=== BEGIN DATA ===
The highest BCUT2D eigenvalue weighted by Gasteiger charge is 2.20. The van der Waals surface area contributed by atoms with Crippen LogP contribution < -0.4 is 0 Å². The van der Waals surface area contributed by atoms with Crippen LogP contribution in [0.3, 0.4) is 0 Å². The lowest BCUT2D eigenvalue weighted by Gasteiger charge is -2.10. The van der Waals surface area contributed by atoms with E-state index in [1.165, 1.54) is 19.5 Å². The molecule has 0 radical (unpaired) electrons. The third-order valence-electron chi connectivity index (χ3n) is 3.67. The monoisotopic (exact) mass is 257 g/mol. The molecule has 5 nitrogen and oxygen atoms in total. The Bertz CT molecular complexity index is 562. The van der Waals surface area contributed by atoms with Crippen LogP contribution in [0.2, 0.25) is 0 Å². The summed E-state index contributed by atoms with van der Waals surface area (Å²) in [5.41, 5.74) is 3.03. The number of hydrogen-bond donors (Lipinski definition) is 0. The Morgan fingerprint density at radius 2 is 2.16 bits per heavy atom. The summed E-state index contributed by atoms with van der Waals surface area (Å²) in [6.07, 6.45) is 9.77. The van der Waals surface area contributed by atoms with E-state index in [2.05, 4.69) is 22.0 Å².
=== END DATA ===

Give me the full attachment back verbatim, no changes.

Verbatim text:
The highest BCUT2D eigenvalue weighted by Gasteiger charge is 2.20. The van der Waals surface area contributed by atoms with Crippen LogP contribution < -0.4 is 0 Å². The van der Waals surface area contributed by atoms with Crippen LogP contribution in [0.3, 0.4) is 0 Å². The lowest BCUT2D eigenvalue weighted by Gasteiger charge is -2.10. The van der Waals surface area contributed by atoms with E-state index in [1.165, 1.54) is 19.5 Å². The molecule has 0 radical (unpaired) electrons. The third-order valence-electron chi connectivity index (χ3n) is 3.67. The monoisotopic (exact) mass is 257 g/mol. The molecule has 5 nitrogen and oxygen atoms in total. The Bertz CT molecular complexity index is 562. The van der Waals surface area contributed by atoms with Crippen LogP contribution in [0.2, 0.25) is 0 Å². The summed E-state index contributed by atoms with van der Waals surface area (Å²) in [5.41, 5.74) is 3.03. The number of hydrogen-bond donors (Lipinski definition) is 0. The Morgan fingerprint density at radius 2 is 2.16 bits per heavy atom. The summed E-state index contributed by atoms with van der Waals surface area (Å²) in [6.07, 6.45) is 9.77. The van der Waals surface area contributed by atoms with E-state index in [2.05, 4.69) is 22.0 Å².